XII. The Remagen Bridgehead

One of the luckiest breaks of the war for the Allies was the capture by the 9th Armored Division of the railroad bridge at Remagen, about 20 miles south of Bonn. After several days of rest near Bonn, the 745th was called upon to support the First Division in its task of expanding the Remagen Bridgehead, already established by the 9th Armored and the 78th Infantry Divisions.

The bridgehead still covered a small area when our units moved across the majestic Rhine on a pontoon bridge built along side the oft-bombed railroad bridge. Company "C" was the first to cross, on March 15, and other units of the Battalion followed quickly. Meanwhile, the enemy continued to maintain heavy pressure all around the bridgehead, and artillery and mortar fire was intense. Company "C" found rough going at Orscheid and Wullscheid and received numerous counterattacks at the airfield in the vicinity of Germscheid, while Company "B" encountered a large scale counterattack after taking the town of Eudenbach.

By March 20 Company "A" had taken Oberpleis, and the bridgehead had expanded far enough that the lines were growing thin. The light tanks of Company "D" were sent into the battle in the role of mediums to attack the towns of Rubhausen and Kurscheid in support of the 18th Infantry Regiment.

Lt. Thomas E. Pegg led his second platoon of Company "A" in attacks on Jungsfield and Soven but ran into a strong counterattack after clearing the latter. Although his tanks knocked out three enemy self- propelled guns, Lt. Pegg was killed by direct fire from an enemy tank, and his platoon sergeant, S. Sgt. John R. Patrick, was seriously wounded.

By this time the enemy had gathered two Panzer divisions and three infantry divisions in the woods west of Altenkirchen in preparation for an all out attack against the bridgehead. The platoon commanded by 1st Sgt. William V. Resnick, Jr., of Company "B" destroyed eleven enemy armored vehicles in two days as a series of counterattacks were received from these forces.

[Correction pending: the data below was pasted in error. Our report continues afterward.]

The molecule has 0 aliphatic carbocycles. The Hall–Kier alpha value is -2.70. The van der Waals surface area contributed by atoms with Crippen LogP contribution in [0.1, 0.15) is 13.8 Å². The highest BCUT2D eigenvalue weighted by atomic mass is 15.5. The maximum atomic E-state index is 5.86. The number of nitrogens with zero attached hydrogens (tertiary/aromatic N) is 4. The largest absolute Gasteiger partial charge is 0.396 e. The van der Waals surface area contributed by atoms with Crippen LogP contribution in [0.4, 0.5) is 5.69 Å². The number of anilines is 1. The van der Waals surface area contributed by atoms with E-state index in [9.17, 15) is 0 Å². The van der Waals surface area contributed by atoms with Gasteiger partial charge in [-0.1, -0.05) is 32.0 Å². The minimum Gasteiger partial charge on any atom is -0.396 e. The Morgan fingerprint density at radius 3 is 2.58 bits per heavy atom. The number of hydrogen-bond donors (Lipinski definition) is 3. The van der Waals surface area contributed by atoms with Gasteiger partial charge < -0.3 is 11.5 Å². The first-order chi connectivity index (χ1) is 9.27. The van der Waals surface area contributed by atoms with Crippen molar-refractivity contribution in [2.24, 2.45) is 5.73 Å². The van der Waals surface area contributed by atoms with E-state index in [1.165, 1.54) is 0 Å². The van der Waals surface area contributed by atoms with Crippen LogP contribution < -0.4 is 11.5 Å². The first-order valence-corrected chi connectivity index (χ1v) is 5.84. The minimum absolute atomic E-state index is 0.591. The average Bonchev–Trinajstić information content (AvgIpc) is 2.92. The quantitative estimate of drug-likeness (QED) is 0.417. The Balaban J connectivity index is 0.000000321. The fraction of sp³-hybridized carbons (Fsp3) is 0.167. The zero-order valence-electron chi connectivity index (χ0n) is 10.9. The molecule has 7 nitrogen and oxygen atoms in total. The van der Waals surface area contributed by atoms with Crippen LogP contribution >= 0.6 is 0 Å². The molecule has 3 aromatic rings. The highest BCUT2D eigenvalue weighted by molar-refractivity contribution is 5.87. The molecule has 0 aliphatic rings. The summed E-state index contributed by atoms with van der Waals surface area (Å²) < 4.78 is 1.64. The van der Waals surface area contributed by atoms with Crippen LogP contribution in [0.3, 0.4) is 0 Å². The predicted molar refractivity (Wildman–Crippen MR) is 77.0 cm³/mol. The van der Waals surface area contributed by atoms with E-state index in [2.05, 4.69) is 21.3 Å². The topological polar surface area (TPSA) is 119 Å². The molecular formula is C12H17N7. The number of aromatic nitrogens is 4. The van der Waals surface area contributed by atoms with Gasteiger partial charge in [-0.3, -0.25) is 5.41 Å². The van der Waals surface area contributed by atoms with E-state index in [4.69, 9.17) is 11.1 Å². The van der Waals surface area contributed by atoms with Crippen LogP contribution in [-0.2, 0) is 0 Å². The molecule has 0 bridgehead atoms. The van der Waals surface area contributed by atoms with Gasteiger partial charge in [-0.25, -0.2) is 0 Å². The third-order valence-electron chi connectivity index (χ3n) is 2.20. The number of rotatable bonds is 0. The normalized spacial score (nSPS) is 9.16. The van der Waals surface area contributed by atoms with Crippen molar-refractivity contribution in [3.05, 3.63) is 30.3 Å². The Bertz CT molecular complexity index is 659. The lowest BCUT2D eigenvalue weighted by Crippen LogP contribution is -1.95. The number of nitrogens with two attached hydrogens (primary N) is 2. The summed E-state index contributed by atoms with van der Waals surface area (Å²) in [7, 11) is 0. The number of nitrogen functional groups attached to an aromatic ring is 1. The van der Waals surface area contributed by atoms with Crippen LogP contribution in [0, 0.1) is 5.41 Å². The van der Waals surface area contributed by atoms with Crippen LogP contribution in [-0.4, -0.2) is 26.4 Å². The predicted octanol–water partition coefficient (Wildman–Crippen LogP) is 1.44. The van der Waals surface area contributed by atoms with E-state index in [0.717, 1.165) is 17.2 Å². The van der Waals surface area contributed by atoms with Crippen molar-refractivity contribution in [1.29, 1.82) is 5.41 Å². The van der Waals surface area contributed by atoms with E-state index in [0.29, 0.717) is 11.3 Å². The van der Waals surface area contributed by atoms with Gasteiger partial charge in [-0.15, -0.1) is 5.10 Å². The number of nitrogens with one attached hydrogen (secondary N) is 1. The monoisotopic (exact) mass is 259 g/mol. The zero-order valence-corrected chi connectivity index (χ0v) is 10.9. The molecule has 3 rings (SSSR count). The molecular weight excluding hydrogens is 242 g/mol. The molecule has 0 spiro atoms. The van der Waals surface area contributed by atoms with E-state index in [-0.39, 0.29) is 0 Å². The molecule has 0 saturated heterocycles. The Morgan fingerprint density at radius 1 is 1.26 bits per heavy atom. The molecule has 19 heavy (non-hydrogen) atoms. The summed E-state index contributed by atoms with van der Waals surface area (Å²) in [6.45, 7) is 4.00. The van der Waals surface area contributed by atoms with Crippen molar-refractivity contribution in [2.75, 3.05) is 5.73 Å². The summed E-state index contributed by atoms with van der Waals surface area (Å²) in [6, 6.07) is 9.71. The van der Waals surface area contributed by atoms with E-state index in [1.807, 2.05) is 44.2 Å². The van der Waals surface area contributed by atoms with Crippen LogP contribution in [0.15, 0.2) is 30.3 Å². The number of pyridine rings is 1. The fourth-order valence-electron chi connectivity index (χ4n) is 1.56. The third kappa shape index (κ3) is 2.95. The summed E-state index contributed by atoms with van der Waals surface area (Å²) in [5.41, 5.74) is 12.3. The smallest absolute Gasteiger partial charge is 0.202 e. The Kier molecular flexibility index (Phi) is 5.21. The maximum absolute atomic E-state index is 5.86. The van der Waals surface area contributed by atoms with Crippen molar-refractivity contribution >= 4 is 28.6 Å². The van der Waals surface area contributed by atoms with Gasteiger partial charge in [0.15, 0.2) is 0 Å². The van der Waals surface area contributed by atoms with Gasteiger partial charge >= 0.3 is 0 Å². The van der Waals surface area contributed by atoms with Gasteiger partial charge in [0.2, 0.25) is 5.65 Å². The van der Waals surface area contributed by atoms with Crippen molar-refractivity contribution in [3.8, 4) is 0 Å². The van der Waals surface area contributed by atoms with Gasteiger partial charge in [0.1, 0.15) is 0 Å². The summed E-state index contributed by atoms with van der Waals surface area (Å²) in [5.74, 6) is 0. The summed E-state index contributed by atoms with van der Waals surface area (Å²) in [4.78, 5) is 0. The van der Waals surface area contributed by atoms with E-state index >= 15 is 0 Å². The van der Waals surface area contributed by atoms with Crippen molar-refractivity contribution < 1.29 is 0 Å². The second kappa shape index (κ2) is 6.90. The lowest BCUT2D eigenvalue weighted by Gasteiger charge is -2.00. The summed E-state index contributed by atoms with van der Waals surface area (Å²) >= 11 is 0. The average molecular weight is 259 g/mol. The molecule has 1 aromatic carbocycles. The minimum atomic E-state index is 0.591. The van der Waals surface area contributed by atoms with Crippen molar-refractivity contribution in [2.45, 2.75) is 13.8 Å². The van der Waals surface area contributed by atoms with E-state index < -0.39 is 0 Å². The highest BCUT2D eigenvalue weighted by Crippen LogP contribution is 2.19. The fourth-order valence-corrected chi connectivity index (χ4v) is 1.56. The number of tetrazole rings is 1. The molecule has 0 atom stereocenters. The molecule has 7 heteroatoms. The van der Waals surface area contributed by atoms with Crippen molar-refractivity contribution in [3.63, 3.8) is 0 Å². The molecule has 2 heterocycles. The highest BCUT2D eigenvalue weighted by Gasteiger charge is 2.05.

Lt. Richard J. Carleton, Sgt. Samuel B. Whinery, Jr., Pvt. Larmer S. Tippit, and Cpl. George L. Keeter of Company "A" received their biggest "thrill" of the war on March 26 at Dondorf when they were captured by the Germans after their tank had been knocked out. However, after about eight hours of captivity, they were liberated by Company "E'' of the 16th Infantry Regiment, none the worse for their experience.

As the rest of the Battalion pushed eastward, Company "D" drew the assignment of guarding the Division's left flank along the Sieg River. Some stiff enemy resistance was met in the towns of Hennef, Geisbach, and Dondorf.

It was during this period that the mortar platoon saw some of its heaviest action of the war, firing a total of 812 rounds at attacking enemy forces from its position in the vicinity of Bierth. The assault gun platoon also played an important part in stopping heavy enemy counterattacks against the bridge-head, firing 397 rounds on March 22 and 349 rounds on March 23.

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